Bluebirds Dancing in the Rain

I always wondered about the Danish Home. I’d passed the faded sign on Cedar Lane a hundred times, and never followed it down.

danishhome sign

I always pictured Keebler elves performing pirouhettes atop a barrel in the woods.


Saturday I had a chance to check it out, because the troupe of Morris Dancers known as the Bouwerie Boys were set to perform at the site. It was, of course, a home for seniors. Nonresidents were welcome.

A light drizzle from the still-cool sky only enhanced the lush perfection of the setting. May flowers.


A venerable orchard.


An imposing building of dark stone. A castle.


Maud and I learned about the Danish Home. Founded in Brooklyn in 1906 for those of Scandinavian descent, it moved in 1954 to Croton-on-Hudson, New York. Eighteen or so seniors inhabit the former stable–the castle–built by financier JM Kaplan earlier in the century as part of a 40-acre estate. It felt like a different country.

back of bldg

A harbinger of good fortune greeted us when we stepped across the wet grass behind the building while waiting for the dancers to arrive. Atop a cockeyed birdhouse tethered to a hydrant sat a bluebird.

bluebird house

Well–with a flash of sapphire and a touch of rust it fluttered away, not allowing a picture. Thank goodness it didn’t fly up my nose. We learned from Eric Anderson, who runs the place, that bluebirds and barn swallows squabble over the dozen birdhouses on the property, each camp currently claiming half.

Morris dancing also is supposed to bring prosperity, fertility and good luck after the long winter. Each village of the Cotswolds, in England, where the tradition originates, has its own style and costume, and all the moves are passed down from father to son.

man with dog

No elves, but something elfin about these husky grown men and their skips and hops, their bells and ribbons and flashes of “whites.”


The Bouwerie Boys dance all over the New York area (you can find their schedule on Facebook) and a little drizzle seemed to bother them not a whit.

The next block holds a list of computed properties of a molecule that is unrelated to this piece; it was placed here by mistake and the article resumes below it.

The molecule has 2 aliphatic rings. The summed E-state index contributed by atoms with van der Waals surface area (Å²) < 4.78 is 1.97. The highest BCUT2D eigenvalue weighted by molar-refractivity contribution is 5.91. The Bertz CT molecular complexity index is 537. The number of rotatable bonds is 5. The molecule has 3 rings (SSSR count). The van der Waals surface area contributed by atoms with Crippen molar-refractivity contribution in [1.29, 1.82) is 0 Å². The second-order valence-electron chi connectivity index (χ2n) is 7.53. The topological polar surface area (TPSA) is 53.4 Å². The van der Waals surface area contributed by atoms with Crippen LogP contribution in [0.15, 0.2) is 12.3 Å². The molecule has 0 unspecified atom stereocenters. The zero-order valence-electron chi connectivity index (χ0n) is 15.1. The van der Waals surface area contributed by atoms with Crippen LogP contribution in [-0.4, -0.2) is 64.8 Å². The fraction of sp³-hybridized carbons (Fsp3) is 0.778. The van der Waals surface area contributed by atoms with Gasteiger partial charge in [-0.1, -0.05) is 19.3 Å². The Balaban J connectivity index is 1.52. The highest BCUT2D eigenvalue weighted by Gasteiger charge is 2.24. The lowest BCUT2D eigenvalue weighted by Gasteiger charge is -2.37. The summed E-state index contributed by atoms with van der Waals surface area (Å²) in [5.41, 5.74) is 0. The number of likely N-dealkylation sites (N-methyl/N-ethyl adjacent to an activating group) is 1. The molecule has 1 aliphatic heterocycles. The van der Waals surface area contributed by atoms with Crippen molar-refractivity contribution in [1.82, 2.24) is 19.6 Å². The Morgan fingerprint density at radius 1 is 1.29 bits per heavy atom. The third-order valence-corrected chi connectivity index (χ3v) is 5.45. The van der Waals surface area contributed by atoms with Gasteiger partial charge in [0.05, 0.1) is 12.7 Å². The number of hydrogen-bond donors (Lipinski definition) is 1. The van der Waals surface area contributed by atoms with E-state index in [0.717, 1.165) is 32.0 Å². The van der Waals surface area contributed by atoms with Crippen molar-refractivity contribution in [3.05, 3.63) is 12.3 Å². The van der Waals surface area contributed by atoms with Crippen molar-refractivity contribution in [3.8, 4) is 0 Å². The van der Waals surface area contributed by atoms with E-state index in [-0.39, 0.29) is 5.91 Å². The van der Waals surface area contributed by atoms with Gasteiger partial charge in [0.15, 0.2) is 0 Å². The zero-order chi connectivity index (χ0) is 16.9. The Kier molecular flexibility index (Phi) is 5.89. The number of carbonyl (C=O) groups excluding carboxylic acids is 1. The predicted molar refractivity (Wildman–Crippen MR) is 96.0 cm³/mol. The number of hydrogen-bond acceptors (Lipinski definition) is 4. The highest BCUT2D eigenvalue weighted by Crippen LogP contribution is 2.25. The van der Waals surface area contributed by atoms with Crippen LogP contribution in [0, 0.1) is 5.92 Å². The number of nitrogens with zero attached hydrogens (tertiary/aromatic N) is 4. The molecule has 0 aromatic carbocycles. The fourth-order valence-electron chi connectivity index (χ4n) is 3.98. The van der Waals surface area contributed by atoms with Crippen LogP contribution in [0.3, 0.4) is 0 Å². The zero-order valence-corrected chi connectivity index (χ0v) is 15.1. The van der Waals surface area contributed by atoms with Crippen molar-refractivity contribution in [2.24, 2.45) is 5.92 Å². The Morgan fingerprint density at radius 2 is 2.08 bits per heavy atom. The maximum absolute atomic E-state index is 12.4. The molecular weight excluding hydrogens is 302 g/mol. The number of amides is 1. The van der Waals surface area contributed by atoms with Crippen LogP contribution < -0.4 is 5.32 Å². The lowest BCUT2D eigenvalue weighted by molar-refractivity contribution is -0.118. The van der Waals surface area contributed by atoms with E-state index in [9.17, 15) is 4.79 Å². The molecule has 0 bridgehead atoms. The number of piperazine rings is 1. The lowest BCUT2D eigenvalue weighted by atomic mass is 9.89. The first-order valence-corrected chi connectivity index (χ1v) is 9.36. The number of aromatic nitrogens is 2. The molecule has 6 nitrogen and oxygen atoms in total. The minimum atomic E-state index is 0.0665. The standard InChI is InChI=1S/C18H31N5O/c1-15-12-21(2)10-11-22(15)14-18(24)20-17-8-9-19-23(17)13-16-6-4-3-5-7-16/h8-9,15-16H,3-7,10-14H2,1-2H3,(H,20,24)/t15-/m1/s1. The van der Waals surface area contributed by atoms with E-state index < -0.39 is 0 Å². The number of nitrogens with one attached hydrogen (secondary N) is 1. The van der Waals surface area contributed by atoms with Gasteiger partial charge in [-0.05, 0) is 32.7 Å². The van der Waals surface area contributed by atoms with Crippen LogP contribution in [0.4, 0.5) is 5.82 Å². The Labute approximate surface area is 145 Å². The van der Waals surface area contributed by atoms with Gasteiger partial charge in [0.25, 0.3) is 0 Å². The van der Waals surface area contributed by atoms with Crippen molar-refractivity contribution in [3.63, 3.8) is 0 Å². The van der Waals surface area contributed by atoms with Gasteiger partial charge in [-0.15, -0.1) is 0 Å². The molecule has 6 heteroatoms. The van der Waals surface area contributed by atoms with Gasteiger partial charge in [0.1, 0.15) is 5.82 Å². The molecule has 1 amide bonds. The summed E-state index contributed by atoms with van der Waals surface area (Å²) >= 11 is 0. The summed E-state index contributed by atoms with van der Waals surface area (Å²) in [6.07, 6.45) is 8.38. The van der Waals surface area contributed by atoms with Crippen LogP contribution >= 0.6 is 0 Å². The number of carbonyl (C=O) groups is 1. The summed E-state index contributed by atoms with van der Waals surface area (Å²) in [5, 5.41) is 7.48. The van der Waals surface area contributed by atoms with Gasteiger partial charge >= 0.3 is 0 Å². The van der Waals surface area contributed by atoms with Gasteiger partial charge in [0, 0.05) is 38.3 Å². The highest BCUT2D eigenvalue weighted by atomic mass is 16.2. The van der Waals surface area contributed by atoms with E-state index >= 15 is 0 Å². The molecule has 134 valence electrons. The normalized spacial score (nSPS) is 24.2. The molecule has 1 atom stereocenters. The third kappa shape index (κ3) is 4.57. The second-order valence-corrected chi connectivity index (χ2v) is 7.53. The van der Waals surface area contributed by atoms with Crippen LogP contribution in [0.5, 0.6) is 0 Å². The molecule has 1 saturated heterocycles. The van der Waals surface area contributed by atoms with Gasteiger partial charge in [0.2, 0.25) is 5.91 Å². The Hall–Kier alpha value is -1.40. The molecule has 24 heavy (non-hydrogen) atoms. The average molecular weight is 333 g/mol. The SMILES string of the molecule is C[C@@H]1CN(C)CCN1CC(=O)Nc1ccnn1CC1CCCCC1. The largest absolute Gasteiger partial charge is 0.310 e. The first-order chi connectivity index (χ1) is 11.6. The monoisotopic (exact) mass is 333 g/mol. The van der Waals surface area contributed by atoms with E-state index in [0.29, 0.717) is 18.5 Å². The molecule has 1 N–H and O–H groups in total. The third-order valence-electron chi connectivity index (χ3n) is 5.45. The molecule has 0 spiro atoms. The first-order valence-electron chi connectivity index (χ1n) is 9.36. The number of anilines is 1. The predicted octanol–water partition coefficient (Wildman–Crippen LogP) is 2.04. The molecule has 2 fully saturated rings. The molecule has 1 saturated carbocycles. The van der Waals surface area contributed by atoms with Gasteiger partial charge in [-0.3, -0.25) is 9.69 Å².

single dancer

Nor did it trouble the elderly ladies in attendance, though umbrellas were in short supply. One kept up a steady gab throughout the performance. “I want to know what this is all about!” she said at one point and, later, with authority, “Goes back to Shakespeare’s day.” Which was not, in point of fact, correct. The year 1452 was the earliest recorded show of Morris dancing, so by Shakespeare’s day the steps were ancient.

fiddle player

The fiddle player in his “reel” life is the violist for the Manhattan String Quartet. By the end of the performance he’d popped a string.

Then the dancers sang a jolly tune: I like to hear those small birds singing early in the morning – hurrah for the life of a country boy.

Finally, shots of a clear liquid were passed among the dancers. Well earned, after valiant leaps in the light, ancient rain.


Filed under Dance, History, Jean Zimmerman, Music

9 responses to “Bluebirds Dancing in the Rain

  1. Maggie Brown

    Lovely article. Thanks for sharring.

  2. Lori

    It never ceases to amaze me how you make a place only on the other side of this continent sound like it’s in another country! I used to think I would never want to go to New York, and now I do. Thank you, Jean!

  3. I meant to talk about the way the birdhouses should face and I forgot! Anyway, the sticks are a very invigorating aspect of the performance — when we watched, some of them kept splintering in the boisterousness of it all.

  4. Do you have any idea where the term comes from then? The dancing was beautiful!


    I didn’t know. (There’s a LOT that I don’t know!) Now I know a little about the sticks and hankies and bell-pads… and the revival of interest in the Morris. The Danish Home indeed looks like another country… but someone knew how to place the bluebird houses correctly. Lucky you… to have seen one of the birds!

  6. Hack Attack

    Never trust Wiki

  7. John Dexter

    Actually, the “Moorish” origin is suspect historically. It was thought necessary in the Victorian era to try to identify the origins of this ancient village custom. This is but one of the possibilities they came up with at the time, though there is no evidence of that being factually true. The more romantic or whimsical of the Victorians also posited that the dancing had descended from some ancient Druid Rite, equally spurious.

  8. Hack Attack

    Left out the derivation of the name — from “moorish dance,” which I wonder might refer to the whirling dervishes of sufism

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